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Lieutenant-General Alik Sargsian, the chief of the Armenian police, on Thursday vehemently defended the arrest of seven opposition activists, saying that they assaulted and verbally abused police officers maintaining public order in Yerevan.


Speaking at a news conference, Sargsian spent about an hour presenting the official version of a violent dispute that landed the young members of the opposition Armenian National Congress (HAK) in detention late on Tuesday.

He said the dispute erupted in a downtown Yerevan park after police officers “reprimanded” a young man for walking his dog without a muzzle. “The young man politely replied to the policemen that he is sorry and thanked them for the reprimand,” he said.

In Sargsian’s words, Tigran Arakelian, a leader of the HAK’s youth wing, and another activist then approached the policemen, started insulting them and provoked a brawl. The two men were joined by several other HAK activists before the policemen called in reinforcements and detained all of them.

“Nobody will believe in this,” complained Sargsian. “People will wonder how come they started insulting the policeman for nothing. But times have changed. Today we have a ‘special’ category of people, the [HAK] youth wing.”

According to the HAK, the incident occurred after the opposition youths tried to stop police officers from arbitrarily checking the identity of other young people walking in the city center. The opposition bloc says they were beaten up and driven to the police headquarters in Yerevan’s central Kentron district as a result.

The police insist, however, that it was the officers who were injured in the fight. Arakelian is alleged to have head-butted one of the policemen and broken his nose.

“What I’m saying is true, please believe me,” Sargsian appealed to journalists in an unusually emotional manner. “I have no interest in distorting the reality.”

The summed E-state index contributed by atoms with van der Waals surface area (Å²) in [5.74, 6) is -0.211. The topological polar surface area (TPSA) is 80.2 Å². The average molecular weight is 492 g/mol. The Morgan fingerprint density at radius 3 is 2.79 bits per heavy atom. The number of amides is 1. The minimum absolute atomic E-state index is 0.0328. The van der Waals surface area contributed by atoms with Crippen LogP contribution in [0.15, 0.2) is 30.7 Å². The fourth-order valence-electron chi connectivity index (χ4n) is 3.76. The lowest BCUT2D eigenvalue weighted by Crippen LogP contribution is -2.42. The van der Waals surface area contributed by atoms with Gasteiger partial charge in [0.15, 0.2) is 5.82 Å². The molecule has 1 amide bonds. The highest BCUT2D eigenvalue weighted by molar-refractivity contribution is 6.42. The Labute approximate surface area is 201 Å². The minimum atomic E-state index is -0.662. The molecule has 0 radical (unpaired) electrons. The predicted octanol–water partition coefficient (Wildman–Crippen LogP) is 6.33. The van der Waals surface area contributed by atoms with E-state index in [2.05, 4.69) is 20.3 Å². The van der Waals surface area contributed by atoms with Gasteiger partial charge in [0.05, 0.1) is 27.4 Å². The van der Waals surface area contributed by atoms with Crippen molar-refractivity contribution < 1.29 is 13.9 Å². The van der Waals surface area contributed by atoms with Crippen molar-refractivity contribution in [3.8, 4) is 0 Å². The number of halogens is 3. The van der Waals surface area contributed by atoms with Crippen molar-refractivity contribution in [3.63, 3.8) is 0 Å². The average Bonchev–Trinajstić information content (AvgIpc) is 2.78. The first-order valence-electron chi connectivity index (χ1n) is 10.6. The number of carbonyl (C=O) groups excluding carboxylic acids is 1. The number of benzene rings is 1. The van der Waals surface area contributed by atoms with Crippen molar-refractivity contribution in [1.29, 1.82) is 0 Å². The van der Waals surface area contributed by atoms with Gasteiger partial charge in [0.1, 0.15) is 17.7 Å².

The police chief went on to strongly deny HAK allegations that the young men were also ill-treated in custody. On the contrary, he said, they swore at and humiliated law-enforcement officers after being taken to the police headquarters in Yerevan’s central Kentron district.

The police have video evidence of their “shameful” conduct there but will not publicize it now for ethical considerations, Sargsian claimed. He also said that blood tests conducted after the arrests showed that Arakelian and two other oppositionists were drunk.

Armenians have instead been able to watch an Internet video, shot in still unclear circumstances, of the seven men showing injuries on their faces and backs in police custody.

Sargsian dismissed those injuries as “minor bruises.” “People can cause each other bruises even when they have fun,” he said. “Do you consider that an injury?”

Virtually all of the detainees have repeatedly clashed with police before, usually while publicizing major rallies held by the HAK in Yerevan. Arakelian was arrested in July 2009 and kept in jail for three months.

The HAK leadership on Wednesday strongly condemned the latest detentions and demanded the immediate release of its activists. In a statement, it said the Armenian authorities may have provoked the violent incident in response to HAK demands for fresh presidential and parliamentary elections.

The HAK suggested at the same time that “some forces” in the government are taking advantage of President Serzh Sarkisian’s absence from Armenia to derail his ongoing dialogue with the country’s largest opposition force.

“I would never want to see that dialogue stop,” insisted Sargsian. “I am the first to be interested in that dialogue.”

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